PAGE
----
Lessons From the Queen’s Vast Fortune and Her Will

It may just be one of the few things us regular folk have in common with the royals… they have Wills, too! The late Queen’s Will, however, might be under lock and key for a while longer.
Lessons From the Queen’s Vast Fortune and Her Will

The late Queen Elizabeth II died on 8 September 2022 at the age of 96, after serving as the longest reigning monarch. By convention, after a senior royal dies, the executor of their Will applies to the Head of London High Court’s Family Division for the Will to be sealed. Following this convention, the Queen’s Will is expected to be sealed and locked in a safe at an undisclosed location in London for the next 90(!) years. This means that the exact distribution of her assets will not be known for several generations. 

The Queen’s Personal Assets

What we do know is that soon-to-be-coronated King Charles, as the Queen’s eldest son, inherited her private estates which were her personal assets accumulated over her 70 years on the throne. This includes her much-loved castle at Balmoral, Scotland, where she died, as well as Sandringham in eastern England; worth $118 million and $73 million respectively. Sandrigham is also home to the thoroughbred horse farm known as the Royal Studs. Charles presumably inherits all 100 of her horses, too, but we can’t be sure since the details aren’t public. We’re hoping the grandkids inherited at least a couple of ponies each.

Along with the swaths of land and regal estates, King Charles is expected to also gain possession of his mother’s enormous private collection of jewellery, art, rare stamps and any personal investments (of which there are a few). All up, this personally-owned property is estimated to be worth around $500 million. And just to sweeten the deal, Charles won’t have to pay a cent of inheritance tax thanks to a 1993 agreement with the British government that exempts transfers of property from one sovereign to another.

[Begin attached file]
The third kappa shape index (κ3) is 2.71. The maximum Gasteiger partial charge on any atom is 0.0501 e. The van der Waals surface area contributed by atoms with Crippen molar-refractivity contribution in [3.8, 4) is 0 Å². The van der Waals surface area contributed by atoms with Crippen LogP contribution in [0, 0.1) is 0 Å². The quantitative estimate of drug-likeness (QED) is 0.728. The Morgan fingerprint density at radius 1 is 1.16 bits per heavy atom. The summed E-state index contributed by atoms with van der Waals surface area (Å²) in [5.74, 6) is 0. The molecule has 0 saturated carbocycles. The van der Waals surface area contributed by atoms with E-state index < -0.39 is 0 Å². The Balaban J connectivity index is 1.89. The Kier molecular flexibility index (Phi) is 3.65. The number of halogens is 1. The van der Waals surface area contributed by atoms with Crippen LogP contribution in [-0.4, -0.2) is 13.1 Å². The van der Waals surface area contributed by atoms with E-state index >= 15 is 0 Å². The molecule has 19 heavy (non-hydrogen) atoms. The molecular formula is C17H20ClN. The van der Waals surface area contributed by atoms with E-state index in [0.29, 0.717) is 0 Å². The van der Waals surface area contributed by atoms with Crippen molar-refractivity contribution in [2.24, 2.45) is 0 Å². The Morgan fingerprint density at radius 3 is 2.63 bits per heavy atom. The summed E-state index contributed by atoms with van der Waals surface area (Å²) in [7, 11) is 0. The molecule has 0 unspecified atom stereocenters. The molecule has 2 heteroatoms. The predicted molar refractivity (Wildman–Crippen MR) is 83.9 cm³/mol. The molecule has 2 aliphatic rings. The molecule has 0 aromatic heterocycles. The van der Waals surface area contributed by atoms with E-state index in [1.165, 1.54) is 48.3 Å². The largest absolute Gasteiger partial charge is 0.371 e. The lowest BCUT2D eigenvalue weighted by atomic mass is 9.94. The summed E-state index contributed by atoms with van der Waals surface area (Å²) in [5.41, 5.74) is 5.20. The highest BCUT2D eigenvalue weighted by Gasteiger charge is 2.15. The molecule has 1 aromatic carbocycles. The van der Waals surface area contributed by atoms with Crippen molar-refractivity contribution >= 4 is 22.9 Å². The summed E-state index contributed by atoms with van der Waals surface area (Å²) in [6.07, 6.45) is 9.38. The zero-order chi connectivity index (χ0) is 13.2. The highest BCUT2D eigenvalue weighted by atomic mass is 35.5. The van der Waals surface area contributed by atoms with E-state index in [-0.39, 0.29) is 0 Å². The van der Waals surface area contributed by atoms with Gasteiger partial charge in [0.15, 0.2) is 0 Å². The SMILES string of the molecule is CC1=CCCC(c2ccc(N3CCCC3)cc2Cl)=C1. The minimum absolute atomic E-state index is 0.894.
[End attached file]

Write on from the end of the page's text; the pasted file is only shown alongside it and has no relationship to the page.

Inherited Duty

As well as all the tax-free opulence, the late monarch leaves behind a whopping $42 billion portfolio of assets held in trust for the kingdom. As the new monarch, Charles assumes ownership of the institutions that manage the gigantic portfolio, which includes billions in investments, more famous palaces, more priceless art and the crowning glory – the Crown Jewels – worth over $4 billion alone.

All of this has been passed to the King in trust as sovereign, or, “in right of the Crown”. In other words, the assets all belong to the “family” business which is an actual corporation and organisation owned by the royals. Rather than ever owning any of it directly, Charles will hold it all “in trust” for his successors and the nation, for the duration of his reign–- meaning none of it can actually be sold.

The single most valuable asset now held by King Charles is the Crown Estate. This sprawling real estate portfolio incorporates Regent Street – London’s (and potentially the world’s) prime shopping destination – as well as Ascot Racecourse and virtually the entire UK seabed. All of it’s worth an eye-watering $17.5 billion. 

The Sovereign Grant

While she was alive, the Queen received a yearly sum through what is known as the Sovereign Grant, which is equivalent to GBP1.29 per person in the United Kingdom. Last financial year, that came to around $148 million Aussie dollars. The princely salary doesn’t all go to Charles – a fraction of it is set aside for maintaining Buckingham Palace and another portion will be used to fund official travel, formal events and operating costs of the King’s household.

The Sovereign Grant isn’t Charles’ only source of income. As King, he also gains control of the Duchy of Lancaster, which was calculated to be the major source of the Queen’s personal wealth in 2015. The Duchy of Lancaster is the sovereign’s private estate, existing purely to give the reigning monarch an income. This year it was valued at 652 million pounds and generated a net surplus of 24 million pounds. The surplus revenue goes directly to the King as an allowance called the Privy purse, which covers any other official expenditures.

The Times reported the Duchy of Lancaster as an inalienable asset of the Crown, meaning it would not even appear in the Queen’s Will and simply be passed from sovereign to sovereign, without any tax being paid. The Queen however agreed in 1993 to voluntarily pay income tax on the portion of the Privy Purse not used for official purposes – and Charles agreed to maintain the same policy upon his accession. 

We guess that makes for a couple more things we have in common with our Head of State: death and (some) taxes.

Don’t leave your family wondering who gets the corgis – write your Will online today.

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